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Schroders Emerging Markets Lens February 2023: your go-to guide to emerging markets

Our monthly analysis highlights the charts and data that matter to emerging market investors.



Andrew Rymer, CFA
Senior Strategist, Strategic Research Unit

Our latest edition of the Schroders Emerging Markets Lens is now available. 
Below is a summary of key developments in the equity and debt markets and you can find the links to both presentations here:

Emerging Markets Lens: Equity

Emerging Markets Lens: Emerging Market Debt

Summary of emerging market equities:

  • Emerging Market (EM) equities have made a strong start to 2023, aided by the rally in China.
  • Positive sentiment towards reopening, and a fall in regulatory concerns have been the main drivers of the rebound in China. Read more here: China’s 50% rebound: it’s not just about Covid.
  • After the recent rally and downward revisions to 2023 earnings expectations EM equities are no longer cheap on a forward P/E basis. The price-book ratio is close to its historical median. On a dividend yield basis, EM remains cheap versus history.
  • There remains considerable variability between sector valuations in EM. Various growth sectors remain much more expensive than value sectors.
  • EM equities are cheaper than developed market (DM) equities, but the difference is not extremely large, especially on a sector neutral basis.
  • On a regional basis, Latin America remains cheap on a forward price-earnings basis. Valuations in Asia and EMEA are above their historical median.
  • A decade of US dollar appreciation has weighed on EM equity returns. Most EM currencies have depreciated in real terms, implying emerging value, although the extent varies significantly.

Average (trailing P/E, P/E, P/B, dividend yield) (z-score)


Excludes UAE, Qatar, Saudi Arabia and Kuwait due to limited data history. 1The z-score is a measure of how far valuations are from historical mean, calculated since January 2000.

Source: Schroders, Refinitiv Datastream, MSCI, IBES, Schroders Strategic Research Unit. Data as at 31 January 2023.

Summary of emerging market debt:

EM local and dollar debt have made a strong start to 2023, with yields falling as risk appetite improved.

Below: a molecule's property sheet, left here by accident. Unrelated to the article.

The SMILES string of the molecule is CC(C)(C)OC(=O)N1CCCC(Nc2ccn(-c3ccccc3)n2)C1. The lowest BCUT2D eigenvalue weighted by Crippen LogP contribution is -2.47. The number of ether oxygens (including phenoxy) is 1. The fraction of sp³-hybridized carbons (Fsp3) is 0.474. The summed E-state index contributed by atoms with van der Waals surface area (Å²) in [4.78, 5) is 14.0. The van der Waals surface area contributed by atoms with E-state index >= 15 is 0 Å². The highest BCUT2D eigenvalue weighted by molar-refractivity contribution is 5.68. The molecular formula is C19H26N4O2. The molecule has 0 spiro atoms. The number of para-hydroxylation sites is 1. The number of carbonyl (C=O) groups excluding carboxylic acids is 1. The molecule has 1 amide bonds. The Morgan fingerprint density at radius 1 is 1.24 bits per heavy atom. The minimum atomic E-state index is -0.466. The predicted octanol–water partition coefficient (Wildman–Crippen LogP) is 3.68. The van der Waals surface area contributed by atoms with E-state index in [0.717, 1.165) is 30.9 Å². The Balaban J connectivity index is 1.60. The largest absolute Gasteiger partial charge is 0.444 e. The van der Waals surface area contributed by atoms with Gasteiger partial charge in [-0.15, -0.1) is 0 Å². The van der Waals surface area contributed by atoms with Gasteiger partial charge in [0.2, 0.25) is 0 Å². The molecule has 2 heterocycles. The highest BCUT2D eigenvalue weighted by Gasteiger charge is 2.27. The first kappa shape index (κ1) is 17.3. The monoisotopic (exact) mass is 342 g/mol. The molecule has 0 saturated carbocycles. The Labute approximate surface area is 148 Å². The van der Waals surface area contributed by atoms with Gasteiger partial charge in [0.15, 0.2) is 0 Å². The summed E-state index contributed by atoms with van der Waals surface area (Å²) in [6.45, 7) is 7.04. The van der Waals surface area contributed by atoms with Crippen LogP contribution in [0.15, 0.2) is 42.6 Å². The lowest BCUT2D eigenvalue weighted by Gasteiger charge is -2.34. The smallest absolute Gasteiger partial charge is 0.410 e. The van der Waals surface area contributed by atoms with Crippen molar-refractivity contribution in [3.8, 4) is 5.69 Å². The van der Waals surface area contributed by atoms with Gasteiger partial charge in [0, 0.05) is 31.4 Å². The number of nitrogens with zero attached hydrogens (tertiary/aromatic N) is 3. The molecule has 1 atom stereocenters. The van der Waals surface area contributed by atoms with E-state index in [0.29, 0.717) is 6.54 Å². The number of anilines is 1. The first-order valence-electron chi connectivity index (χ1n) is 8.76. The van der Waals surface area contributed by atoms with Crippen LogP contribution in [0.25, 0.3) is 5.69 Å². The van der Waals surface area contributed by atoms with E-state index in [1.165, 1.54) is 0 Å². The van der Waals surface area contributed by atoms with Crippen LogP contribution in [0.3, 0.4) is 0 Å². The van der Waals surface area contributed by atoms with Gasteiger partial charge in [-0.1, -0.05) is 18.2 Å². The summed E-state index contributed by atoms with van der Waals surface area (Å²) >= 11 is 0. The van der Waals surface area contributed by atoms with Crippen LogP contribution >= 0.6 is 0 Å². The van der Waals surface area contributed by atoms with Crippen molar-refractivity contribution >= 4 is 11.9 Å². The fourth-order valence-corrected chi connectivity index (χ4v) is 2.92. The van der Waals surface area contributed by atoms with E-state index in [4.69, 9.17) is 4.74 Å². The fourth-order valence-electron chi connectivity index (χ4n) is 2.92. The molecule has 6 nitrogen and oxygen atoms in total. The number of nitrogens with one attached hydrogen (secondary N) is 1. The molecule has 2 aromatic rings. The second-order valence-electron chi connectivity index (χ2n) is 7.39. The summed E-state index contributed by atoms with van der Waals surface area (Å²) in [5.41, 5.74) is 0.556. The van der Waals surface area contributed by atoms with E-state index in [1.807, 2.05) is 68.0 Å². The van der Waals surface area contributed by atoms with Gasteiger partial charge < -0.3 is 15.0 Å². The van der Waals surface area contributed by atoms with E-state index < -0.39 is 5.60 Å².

Hard currency emerging market debt (EMD):

  • The hard currency sovereign EMD index yield continued to fall, but remains elevated relative to its long term history.
  • However, the spreads of the investment grade (IG) sovereign and corporate indices are now below their historical medians.
  • The spread of the HY sovereign index is still elevated, despite a recent fall. Conversely, the high yield (HY) corporate index spread is below its historical median.

Local currency EMD:

  • Local EM bonds have started the year with strong performance as a result of falling yields and EM currency gains. ​
  • The real yield pickup over developed market (DM) bonds is at the bottom of its post-GFC range. This is primarily due to the sharp decrease in EM real yields in the past 12 months, as inflation has increased by more than nominal yields. ​
  • There are undervalued currencies in all three EM regions. The degree of value in EM currencies varies significantly.

Real exchange rate: deviation from average


Source: Schroders, Refinitiv Datastream. Data as at 31 January 2021. Real exchange rate is the nominal dollar exchange rate deflated by the consumer price index (CPI) of each EM country vs. US. Long term average is since January 1995.


Andrew Rymer, CFA
Senior Strategist, Strategic Research Unit


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For illustrative purposes only and does not constitute a recommendation to invest in the above-mentioned security / sector / country.